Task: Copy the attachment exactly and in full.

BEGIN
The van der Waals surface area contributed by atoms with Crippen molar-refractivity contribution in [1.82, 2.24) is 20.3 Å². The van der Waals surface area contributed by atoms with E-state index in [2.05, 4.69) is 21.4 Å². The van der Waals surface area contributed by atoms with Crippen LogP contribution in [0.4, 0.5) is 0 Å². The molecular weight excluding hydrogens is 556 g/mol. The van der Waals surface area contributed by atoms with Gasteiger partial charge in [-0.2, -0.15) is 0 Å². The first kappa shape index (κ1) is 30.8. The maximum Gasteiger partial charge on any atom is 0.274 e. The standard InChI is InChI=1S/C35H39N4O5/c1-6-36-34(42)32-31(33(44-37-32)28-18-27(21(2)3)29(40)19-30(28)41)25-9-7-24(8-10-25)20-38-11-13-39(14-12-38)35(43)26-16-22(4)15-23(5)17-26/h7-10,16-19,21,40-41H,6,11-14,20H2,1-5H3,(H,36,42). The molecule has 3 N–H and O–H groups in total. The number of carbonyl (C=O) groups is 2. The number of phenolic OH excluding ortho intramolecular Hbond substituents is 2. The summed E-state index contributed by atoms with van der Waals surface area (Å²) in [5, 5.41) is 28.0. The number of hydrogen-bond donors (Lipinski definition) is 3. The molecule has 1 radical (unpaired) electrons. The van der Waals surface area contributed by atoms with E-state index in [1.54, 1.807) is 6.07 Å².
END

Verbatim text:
The van der Waals surface area contributed by atoms with Crippen molar-refractivity contribution in [1.82, 2.24) is 20.3 Å². The van der Waals surface area contributed by atoms with E-state index in [2.05, 4.69) is 21.4 Å². The van der Waals surface area contributed by atoms with Crippen LogP contribution in [0.4, 0.5) is 0 Å². The molecular weight excluding hydrogens is 556 g/mol. The van der Waals surface area contributed by atoms with Gasteiger partial charge in [-0.2, -0.15) is 0 Å². The first kappa shape index (κ1) is 30.8. The maximum Gasteiger partial charge on any atom is 0.274 e. The standard InChI is InChI=1S/C35H39N4O5/c1-6-36-34(42)32-31(33(44-37-32)28-18-27(21(2)3)29(40)19-30(28)41)25-9-7-24(8-10-25)20-38-11-13-39(14-12-38)35(43)26-16-22(4)15-23(5)17-26/h7-10,16-19,21,40-41H,6,11-14,20H2,1-5H3,(H,36,42). The molecule has 3 N–H and O–H groups in total. The number of carbonyl (C=O) groups is 2. The number of phenolic OH excluding ortho intramolecular Hbond substituents is 2. The summed E-state index contributed by atoms with van der Waals surface area (Å²) in [5, 5.41) is 28.0. The number of hydrogen-bond donors (Lipinski definition) is 3. The molecule has 1 radical (unpaired) electrons. The van der Waals surface area contributed by atoms with E-state index in [1.54, 1.807) is 6.07 Å².